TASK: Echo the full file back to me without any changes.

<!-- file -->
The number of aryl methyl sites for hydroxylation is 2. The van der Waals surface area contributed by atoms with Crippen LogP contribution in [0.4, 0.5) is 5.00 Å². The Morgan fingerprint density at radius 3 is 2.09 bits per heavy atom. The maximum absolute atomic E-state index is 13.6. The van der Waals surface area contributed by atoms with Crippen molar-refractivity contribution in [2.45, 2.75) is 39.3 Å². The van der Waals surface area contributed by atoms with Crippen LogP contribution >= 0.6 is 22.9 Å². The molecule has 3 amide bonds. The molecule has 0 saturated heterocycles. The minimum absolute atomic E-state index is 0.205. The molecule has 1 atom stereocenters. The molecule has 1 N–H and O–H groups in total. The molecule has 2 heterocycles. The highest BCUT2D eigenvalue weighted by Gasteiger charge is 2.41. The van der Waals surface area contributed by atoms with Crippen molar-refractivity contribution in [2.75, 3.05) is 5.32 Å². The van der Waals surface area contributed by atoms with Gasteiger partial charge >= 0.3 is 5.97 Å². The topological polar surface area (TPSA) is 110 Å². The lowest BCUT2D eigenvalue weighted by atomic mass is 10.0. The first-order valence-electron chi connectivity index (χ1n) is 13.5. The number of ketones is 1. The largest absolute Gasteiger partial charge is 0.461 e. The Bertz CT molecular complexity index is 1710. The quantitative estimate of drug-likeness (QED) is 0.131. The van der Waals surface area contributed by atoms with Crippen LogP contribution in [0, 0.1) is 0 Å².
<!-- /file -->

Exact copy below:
The number of aryl methyl sites for hydroxylation is 2. The van der Waals surface area contributed by atoms with Crippen LogP contribution in [0.4, 0.5) is 5.00 Å². The Morgan fingerprint density at radius 3 is 2.09 bits per heavy atom. The maximum absolute atomic E-state index is 13.6. The van der Waals surface area contributed by atoms with Crippen molar-refractivity contribution in [2.45, 2.75) is 39.3 Å². The van der Waals surface area contributed by atoms with Crippen LogP contribution >= 0.6 is 22.9 Å². The molecule has 3 amide bonds. The molecule has 0 saturated heterocycles. The minimum absolute atomic E-state index is 0.205. The molecule has 1 atom stereocenters. The molecule has 1 N–H and O–H groups in total. The molecule has 2 heterocycles. The highest BCUT2D eigenvalue weighted by Gasteiger charge is 2.41. The van der Waals surface area contributed by atoms with Crippen molar-refractivity contribution in [2.75, 3.05) is 5.32 Å². The van der Waals surface area contributed by atoms with Gasteiger partial charge >= 0.3 is 5.97 Å². The topological polar surface area (TPSA) is 110 Å². The lowest BCUT2D eigenvalue weighted by atomic mass is 10.0. The first-order valence-electron chi connectivity index (χ1n) is 13.5. The number of ketones is 1. The largest absolute Gasteiger partial charge is 0.461 e. The Bertz CT molecular complexity index is 1710. The quantitative estimate of drug-likeness (QED) is 0.131. The van der Waals surface area contributed by atoms with Crippen LogP contribution in [0, 0.1) is 0 Å².